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Friday, April 25, 2014

Lafayette County Master Gardeners

Learning the basics of sewing

The Mississippi State University Extension Service of Lafayette County offers several classes and programs throughout the year including a recent sewing class that taught first-time sewers the basics of sewing through creating their own potholders and pillows. (February 24, 2012, Page 1B)

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    Master Gardener home consultations

    Need some help for your garden this year? The Lafayette County Master Gardeners are offering free home consultations. For more information, call 234-4451. (January 6, 2012, Page 3B)

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      Discouraging the deer

      Master Gardener Barbara White gives us tips and suggestions on how to deter deer from eating up your garden. (November 4, 2011, Page 4B)

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        Why aren’t my tomatoes doing well?

        Master Gardener Barry Whitehouse gives us tips on getting the healthiest — and yummiest — tomatoes off our vines.

         (July 1, 2011, Page 8B)

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          Nurture your garden, reap the rewards

          Master Gardener Donna Long gives us tips on how to keep our annuals and perennials looking lovely throughout the summer (June 3, 2011, Page 2B)

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            Taking a look at shade-loving plants

            Heuchera is a favorite shade plant.

            Master Gardener Donna Long and fellow Master Gardener Kathryn Clark share with readers their favorite shade-loving plants.

             (May 13, 2011, Page 2B)

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              Winter gardening

              Master Gardener Barbara Sherrod White shows us how our gardens can thrive throughout the cold winter months. See today’s Oxford Living. (March 4, 2011, Page 3B)

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                Holiday wishes: A few of our favorite things?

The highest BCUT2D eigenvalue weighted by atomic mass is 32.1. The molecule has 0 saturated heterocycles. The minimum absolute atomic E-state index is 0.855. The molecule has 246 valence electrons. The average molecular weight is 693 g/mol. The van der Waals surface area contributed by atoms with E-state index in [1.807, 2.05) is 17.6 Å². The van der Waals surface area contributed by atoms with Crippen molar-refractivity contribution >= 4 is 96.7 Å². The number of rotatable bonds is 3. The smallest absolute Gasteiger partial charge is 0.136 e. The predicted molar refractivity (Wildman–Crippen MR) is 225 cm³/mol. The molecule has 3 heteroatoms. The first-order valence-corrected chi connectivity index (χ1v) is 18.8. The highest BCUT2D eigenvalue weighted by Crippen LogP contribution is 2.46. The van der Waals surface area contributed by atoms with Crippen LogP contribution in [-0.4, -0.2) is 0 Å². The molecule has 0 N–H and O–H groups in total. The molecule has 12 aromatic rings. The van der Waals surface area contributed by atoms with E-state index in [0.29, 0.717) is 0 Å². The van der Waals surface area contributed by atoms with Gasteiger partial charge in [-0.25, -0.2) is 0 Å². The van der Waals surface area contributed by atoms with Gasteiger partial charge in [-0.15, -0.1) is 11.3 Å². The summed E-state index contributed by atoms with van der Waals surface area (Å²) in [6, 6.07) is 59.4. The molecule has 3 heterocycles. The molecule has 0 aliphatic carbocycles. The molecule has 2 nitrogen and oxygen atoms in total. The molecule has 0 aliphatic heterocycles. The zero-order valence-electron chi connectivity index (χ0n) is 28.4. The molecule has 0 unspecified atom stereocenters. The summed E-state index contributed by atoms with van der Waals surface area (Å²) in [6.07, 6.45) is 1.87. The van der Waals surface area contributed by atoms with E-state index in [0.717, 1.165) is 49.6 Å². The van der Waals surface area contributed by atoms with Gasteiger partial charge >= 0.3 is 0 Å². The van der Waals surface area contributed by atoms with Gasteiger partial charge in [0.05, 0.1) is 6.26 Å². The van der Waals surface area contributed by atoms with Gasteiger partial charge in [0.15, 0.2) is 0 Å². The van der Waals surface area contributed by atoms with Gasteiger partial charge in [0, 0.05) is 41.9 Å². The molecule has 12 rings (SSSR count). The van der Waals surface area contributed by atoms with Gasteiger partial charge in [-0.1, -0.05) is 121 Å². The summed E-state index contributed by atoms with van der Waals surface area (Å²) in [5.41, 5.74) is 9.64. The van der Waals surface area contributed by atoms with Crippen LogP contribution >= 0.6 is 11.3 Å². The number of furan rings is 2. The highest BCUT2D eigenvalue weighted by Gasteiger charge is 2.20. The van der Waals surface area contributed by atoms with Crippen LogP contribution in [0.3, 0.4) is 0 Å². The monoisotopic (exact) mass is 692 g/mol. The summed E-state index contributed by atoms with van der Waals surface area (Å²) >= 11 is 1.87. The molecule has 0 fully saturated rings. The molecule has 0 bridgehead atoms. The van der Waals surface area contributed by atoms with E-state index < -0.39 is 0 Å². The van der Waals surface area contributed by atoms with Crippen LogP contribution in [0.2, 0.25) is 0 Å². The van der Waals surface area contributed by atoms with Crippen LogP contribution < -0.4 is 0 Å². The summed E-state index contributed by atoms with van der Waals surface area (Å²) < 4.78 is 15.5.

The Education Committee of Lafayette County Master Gardeners, under the leadership of Chair Eileen Leonard, surveyed its membership and compiled a few of the member’s “favorite things.” To learn what your favorite gardener might want for Christmas, see Susan Boehm’s column on page 2B. (December 3, 2010, Page 2B)

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                  Gardeners play key role in stopping invasive plants

                  The scary feature of invasive plants is their ability to compete above and below the ground and outgrow surrounding plants. The concern, Master Gardener Joe Ann Allen writes, is that invasive plants can over power native species and cause soil erosion, create fire hazards, deprive animal and insect life of food and shelter and have a negative impact on fisheries, recreational areas and public water supplies.

                  A good example of this negative effect is the spread of the beautifully flowered purple loosestrife. One mature plant can produce more than 2 million seeds, all with a high germination rate. It is estimated that more than 4 million acres are now affected by purple loosestrife’s escape from the garden and it is costing an estimated $45 million dollars annually in control efforts. (October 1, 2010, Page 2B)

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                    A weed by some other name just might smell sweet

                    Master Gardner Beckett Howorth III makes an argument for making the dandelion a part of your garden. (September 3, 2010, Page 4B)

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